The funny thing is that we never really did anything too exciting for Father’s Day with my dad. Maybe a nice meal, I liked to try and make him a special dessert. We usually didn’t go out to eat because my dad didn’t like to “spend that kind of money”.  Once I was old enough to earn my own money, I tried getting him a cool new gadget or a new polo shirt and of course I could never go wrong with a package of his favorite chocolate bar – KIT KAT.

This year, though, Father’s Day means almost more to me than when he was physically here because his absence has left a gaping hole – exposing a space in my life that has always just been there…but is now “gone.” I can’t help but notice it.

Whenever I go to his house, I look for him still. I wait for him to come out of his room or up from the basement talking in his thickly accented voice that flooded out anyone else’s. I look for him out in his yard, puttering about in his garden or thinking over things on his bench or sneaking his finger into the candy jar in the kitchen. I think my kids still secretly wish he’d come out and play with them, build those amazing train tracks or fall asleep on the floor with them after reading countless books. We all miss seeing him wave us goodbye from his front porch or try to sneak in one last word through the van window as we hurried on to our next activity or home for bed.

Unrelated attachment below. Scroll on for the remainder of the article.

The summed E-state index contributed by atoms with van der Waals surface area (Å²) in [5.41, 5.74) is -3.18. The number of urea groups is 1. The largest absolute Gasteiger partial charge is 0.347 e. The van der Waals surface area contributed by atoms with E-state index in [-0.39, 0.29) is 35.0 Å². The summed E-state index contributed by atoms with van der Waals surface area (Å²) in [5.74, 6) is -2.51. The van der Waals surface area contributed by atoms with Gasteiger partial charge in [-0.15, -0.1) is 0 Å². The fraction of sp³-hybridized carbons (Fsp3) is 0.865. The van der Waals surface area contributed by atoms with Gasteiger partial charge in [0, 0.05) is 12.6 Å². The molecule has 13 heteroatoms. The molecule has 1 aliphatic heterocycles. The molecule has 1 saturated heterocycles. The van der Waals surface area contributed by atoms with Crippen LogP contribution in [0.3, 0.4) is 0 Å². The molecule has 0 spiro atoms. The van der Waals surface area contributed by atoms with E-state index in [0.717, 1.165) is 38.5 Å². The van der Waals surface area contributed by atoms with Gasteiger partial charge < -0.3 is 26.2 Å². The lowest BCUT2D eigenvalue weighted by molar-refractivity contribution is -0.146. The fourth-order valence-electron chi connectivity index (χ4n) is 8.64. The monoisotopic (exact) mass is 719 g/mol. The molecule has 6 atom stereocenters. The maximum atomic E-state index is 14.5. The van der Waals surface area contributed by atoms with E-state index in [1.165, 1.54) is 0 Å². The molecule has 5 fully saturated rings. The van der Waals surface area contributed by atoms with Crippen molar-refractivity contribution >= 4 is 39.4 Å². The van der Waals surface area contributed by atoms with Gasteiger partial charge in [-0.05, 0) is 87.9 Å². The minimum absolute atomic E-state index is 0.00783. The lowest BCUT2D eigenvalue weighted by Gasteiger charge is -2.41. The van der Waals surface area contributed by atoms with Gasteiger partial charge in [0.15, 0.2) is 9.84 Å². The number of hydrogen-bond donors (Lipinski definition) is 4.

I miss his voice. I miss listening to him interrupt us or go on and on…and on and on…about this or that. I miss being able to ask his advice or opinion, even if I usually received more than his two cents worth in reply.

I miss hearing his dry and calloused bare feet shuffle across the creaky wood floors.

I miss his face, even his worried eyes and furrowed brow. And his thick hair. 

I miss it all.